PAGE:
Posted May 1, 2009
Dr. John D. Tait is all about the business side of veterinary medicine, and he brings that perspective to the American Animal Hospital Association during tough economic times.
The incoming AAHA president, managing partner of a group of veterinary practices in Ontario, said the association's top priority is a new campaign to promote AAHA-accredited hospitals to consumers. The association also is trying to address professional issues ranging from student debt to animal welfare.
Dr. Tait formed an interest in veterinary medicine growing up in a family that had a love of animals and a medical background. After graduating from the Ontario Veterinary College in 1986, he went into practice treating companion animals and horses. Soon, he developed an interest in the business side of practice.
"The idea of bringing sound business principles to a veterinary environment intrigued me," Dr. Tait said. "I just found that I liked working with numbers and finance and all the various components of a small business like a practice. The challenge of making it better not only for myself but for others was just something that really became a passion."
Deciding he needed more education to pursue that passion, Dr. Tait earned his master's degree in business administration from Ontario's McMaster University. He went on to become a regional vice president in Michigan for VCA Animal Hospitals.
Dr. Tait also began teaching business at the Michigan State University College of Veterinary Medicine. He eventually joined the faculty of the Ontario Veterinary College, serving as director of the teaching hospital and developing a business curriculum.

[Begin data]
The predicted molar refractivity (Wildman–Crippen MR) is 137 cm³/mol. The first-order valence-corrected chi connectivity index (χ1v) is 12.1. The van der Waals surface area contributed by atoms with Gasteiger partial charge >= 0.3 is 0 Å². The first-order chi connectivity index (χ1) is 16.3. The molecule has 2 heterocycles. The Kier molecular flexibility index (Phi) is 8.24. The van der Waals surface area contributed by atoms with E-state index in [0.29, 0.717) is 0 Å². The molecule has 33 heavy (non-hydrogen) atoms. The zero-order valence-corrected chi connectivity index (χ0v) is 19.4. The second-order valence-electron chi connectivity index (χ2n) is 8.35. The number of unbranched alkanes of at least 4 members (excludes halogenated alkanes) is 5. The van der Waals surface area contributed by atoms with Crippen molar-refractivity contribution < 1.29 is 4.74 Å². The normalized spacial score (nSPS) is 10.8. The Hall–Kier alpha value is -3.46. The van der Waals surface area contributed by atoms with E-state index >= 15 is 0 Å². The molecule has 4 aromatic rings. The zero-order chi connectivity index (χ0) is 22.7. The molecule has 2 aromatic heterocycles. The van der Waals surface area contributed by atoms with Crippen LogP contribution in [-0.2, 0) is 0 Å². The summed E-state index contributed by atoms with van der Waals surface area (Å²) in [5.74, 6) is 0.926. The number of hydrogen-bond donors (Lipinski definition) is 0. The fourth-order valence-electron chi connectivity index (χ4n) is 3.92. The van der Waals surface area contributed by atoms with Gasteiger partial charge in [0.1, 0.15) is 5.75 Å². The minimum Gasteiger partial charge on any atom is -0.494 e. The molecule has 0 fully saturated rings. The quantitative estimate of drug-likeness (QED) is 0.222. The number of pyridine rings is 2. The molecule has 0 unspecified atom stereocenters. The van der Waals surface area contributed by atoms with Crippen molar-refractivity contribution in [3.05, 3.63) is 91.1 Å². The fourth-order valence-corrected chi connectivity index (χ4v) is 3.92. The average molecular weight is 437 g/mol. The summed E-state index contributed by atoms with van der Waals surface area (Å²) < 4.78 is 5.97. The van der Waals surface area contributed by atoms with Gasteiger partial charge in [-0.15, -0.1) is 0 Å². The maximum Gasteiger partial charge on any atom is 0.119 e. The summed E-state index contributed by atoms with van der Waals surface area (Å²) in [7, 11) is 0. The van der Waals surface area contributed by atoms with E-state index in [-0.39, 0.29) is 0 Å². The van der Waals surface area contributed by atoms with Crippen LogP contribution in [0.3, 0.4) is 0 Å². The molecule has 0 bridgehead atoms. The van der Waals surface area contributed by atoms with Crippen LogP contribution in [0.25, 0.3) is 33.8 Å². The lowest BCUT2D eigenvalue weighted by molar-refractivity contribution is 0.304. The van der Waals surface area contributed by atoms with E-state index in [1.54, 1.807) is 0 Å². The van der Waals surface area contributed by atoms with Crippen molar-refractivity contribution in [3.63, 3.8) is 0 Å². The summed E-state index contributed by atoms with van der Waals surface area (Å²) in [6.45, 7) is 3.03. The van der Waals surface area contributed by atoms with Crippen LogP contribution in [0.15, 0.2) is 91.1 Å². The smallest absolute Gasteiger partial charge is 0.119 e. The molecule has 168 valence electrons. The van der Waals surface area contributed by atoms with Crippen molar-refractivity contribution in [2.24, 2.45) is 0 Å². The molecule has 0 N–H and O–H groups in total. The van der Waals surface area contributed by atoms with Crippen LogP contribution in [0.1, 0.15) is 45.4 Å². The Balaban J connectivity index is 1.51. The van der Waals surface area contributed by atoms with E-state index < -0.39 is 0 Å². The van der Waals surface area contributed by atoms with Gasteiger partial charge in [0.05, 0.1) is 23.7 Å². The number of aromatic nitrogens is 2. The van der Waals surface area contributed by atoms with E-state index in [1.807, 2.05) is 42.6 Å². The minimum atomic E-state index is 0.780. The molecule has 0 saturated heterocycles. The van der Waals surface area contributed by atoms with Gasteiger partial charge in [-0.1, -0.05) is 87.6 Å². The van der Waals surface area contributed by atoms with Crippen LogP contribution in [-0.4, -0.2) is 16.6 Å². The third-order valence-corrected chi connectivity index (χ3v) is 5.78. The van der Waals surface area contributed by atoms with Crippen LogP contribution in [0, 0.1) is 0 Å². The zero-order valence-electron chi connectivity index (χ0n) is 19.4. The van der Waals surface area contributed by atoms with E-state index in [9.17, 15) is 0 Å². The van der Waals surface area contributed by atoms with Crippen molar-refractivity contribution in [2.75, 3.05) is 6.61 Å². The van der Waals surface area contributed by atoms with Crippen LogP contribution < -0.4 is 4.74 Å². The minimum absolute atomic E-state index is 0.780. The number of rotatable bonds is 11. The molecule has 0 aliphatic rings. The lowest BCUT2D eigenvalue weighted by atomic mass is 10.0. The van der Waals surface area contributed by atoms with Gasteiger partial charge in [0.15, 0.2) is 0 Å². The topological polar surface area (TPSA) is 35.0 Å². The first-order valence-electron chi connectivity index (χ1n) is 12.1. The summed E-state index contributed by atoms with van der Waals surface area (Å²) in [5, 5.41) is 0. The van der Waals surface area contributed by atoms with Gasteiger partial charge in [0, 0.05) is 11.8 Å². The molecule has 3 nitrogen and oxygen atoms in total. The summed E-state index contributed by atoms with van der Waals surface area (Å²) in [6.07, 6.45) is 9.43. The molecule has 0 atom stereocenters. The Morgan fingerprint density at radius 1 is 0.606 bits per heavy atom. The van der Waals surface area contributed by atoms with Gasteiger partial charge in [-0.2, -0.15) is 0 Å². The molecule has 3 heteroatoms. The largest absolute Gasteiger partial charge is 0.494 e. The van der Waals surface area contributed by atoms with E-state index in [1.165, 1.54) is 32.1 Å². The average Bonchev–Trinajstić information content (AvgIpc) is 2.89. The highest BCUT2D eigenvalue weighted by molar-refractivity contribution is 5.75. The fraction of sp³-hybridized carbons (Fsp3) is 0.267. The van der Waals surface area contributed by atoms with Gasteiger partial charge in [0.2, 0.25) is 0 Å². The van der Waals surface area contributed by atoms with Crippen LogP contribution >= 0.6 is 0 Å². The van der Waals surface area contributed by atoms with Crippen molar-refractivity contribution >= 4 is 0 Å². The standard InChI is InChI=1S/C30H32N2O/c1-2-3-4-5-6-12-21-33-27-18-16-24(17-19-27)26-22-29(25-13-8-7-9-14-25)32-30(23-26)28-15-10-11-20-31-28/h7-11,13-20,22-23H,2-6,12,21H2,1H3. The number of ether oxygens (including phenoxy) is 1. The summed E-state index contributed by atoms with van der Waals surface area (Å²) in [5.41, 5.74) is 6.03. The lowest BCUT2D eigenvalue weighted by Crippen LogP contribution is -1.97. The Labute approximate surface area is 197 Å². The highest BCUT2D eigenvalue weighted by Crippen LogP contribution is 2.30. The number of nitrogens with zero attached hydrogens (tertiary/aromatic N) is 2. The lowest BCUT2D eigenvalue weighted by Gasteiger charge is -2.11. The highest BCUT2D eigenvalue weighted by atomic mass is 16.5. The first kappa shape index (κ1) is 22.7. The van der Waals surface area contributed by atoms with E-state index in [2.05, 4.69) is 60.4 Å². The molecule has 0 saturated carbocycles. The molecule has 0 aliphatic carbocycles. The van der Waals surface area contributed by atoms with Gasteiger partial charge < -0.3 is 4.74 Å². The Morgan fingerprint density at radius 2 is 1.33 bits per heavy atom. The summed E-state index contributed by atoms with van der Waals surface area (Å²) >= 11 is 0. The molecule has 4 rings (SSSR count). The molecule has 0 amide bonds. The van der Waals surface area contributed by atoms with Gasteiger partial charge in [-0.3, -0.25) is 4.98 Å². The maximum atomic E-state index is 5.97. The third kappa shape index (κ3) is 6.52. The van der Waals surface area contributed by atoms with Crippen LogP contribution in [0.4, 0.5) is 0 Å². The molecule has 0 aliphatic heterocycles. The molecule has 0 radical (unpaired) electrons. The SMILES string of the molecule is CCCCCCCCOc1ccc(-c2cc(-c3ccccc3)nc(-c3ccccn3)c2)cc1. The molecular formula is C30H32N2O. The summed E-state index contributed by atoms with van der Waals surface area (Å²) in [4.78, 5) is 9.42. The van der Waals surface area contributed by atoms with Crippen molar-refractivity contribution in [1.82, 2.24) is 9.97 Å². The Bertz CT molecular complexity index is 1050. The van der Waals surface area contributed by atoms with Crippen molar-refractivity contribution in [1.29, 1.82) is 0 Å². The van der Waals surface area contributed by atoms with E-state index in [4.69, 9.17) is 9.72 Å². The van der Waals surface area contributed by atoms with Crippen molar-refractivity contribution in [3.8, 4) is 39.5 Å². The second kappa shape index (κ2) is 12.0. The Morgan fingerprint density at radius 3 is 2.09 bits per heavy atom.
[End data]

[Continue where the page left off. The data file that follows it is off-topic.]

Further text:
Currently, Dr. Tait oversees the Ontario Veterinary Group, which comprises eight animal hospitals. He continues to teach part time at the veterinary college.
In 2003, Dr. Tait joined the boards of AAHA and the National Commission on Veterinary Economic Issues. He served as AAHA secretary-treasurer and was a member of its advisory group on practice management. He also chaired the task force that wrote the AAHA mentoring guidelines and the work group that developed the student Web site.
Dr. Tait said the most important AAHA initiative going into his year as president is the new campaign to raise awareness of the association's accreditation program for veterinary practices (see story). During the current recession, he said, consumers look even more for branding that signals the quality of a business.
"The rebranding and new focus on accreditation are very timely," Dr. Tait said. "In this economy, where there's maybe more thought put into spending money, and less discretionary income, there's a challenge for us to increase awareness on the part of our client base as well."
Dr. Tait added that AAHA is working to help veterinarians and pet owners who are struggling because of the recession. The association has joined with VetPartners, formerly the Association of Veterinary Practice Management Consultants and Advisors, to offer advice and coaching for veterinarians. The association continues to offer grants through the Helping Pets Fund for veterinary care of pets whose owners are experiencing financial hardship.
On the topic of student debt, Dr. Tait has a different take than many veterinarians. He said the total return on investment for a veterinary degree is still very positive. Nevertheless, he said, veterinary students and recent graduates must learn more about personal finance and practice management.
Dr. Tait said another important AAHA initiative is the establishment of an Animal Welfare Task Force. He said the task force will review the association's existing animal welfare policies and write new ones, with the intention of serving as a source of meaningful information for AAHA members.
Other officers, remarks
Joining Dr. Tait as AAHA officers are Drs. Gregg K. Takashima, Lake Oswego, Ore., president-elect; Michael R. Moyer, Bensalem, Pa., vice president; Anna E. Worth, Bennington, Vt., immediate past president; and G. Timothy Lee, Anderson, Ind., secretary/treasurer.
Dr. James O. Cook, AVMA president, spoke briefly at the AAHA meeting during the opening session.
Dr. Cook said the AVMA has been working hard to advocate for federal legislation beneficial to the profession. He also touched on the issues of student debt and animal welfare.
"I want to ask you to please help us at AVMA to promote animal health, promote human health, and advance the veterinary profession," Dr. Cook said.